Charles travelled north to recruit an army and raised his standard against the forces of Parliaments (Roundheads) at Nottingham on August 22, 1642. England was again embroiled in civil war. Cromwell added sixty horses to the Roundhead cause when war broke out. At the Battle of Edge Hill, 1642, the Roundheads were defeated by the superior Royalist cavalry (Cavaliers). When he discerned the weaknesses of the Roundhead army, Cromwell made himself captain of the cavalry and to build a trained cavalry.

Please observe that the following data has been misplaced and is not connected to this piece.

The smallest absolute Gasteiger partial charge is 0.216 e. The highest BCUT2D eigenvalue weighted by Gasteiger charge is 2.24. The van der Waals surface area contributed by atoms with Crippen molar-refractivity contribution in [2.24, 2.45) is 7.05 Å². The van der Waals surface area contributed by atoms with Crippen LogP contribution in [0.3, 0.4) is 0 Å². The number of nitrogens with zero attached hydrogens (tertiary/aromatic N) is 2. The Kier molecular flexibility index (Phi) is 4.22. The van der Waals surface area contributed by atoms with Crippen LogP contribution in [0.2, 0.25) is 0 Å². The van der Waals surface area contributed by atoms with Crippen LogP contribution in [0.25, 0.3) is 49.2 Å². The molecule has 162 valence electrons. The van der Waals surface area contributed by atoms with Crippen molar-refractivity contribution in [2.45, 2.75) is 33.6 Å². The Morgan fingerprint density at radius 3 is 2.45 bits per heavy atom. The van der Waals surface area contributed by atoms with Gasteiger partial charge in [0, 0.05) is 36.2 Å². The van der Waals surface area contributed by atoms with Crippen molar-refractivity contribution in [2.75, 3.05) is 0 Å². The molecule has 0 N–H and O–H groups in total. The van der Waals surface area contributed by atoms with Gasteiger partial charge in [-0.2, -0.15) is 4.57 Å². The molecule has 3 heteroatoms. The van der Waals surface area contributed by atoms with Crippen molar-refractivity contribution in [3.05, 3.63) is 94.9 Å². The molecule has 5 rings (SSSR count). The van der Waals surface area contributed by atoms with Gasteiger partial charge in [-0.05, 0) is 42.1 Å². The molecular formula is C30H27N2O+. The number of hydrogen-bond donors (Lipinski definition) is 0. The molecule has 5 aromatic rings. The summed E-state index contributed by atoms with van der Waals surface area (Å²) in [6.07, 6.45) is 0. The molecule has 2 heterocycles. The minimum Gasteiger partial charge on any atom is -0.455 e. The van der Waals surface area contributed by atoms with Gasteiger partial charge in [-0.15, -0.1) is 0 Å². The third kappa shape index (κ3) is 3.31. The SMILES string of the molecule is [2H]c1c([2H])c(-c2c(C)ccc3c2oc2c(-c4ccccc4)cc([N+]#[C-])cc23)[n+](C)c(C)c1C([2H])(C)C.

Cromwell had never been trained in war, but from the very beginning he showed consummate genius as a general. Cromwell understood that successful revolutions were always fought by farmers so he gathered a thousand hand-picked Puritans - farmers and herdsmen - who were used to the open fields. His regiment was nicknamed "Ironsides" and was never beaten once, although they fought greatly outnumbered - at times three to one. They would recite the Westminster Confession and march into battle singing the Psalms of David striking terror into the heart of the enemy. Cromwell's tactic was to strike with the cavalry through the advancing army at the centre, go straight through the lines and then circle to either the left or the right milling the mass into a mob, creating confusion and utterly destroying them.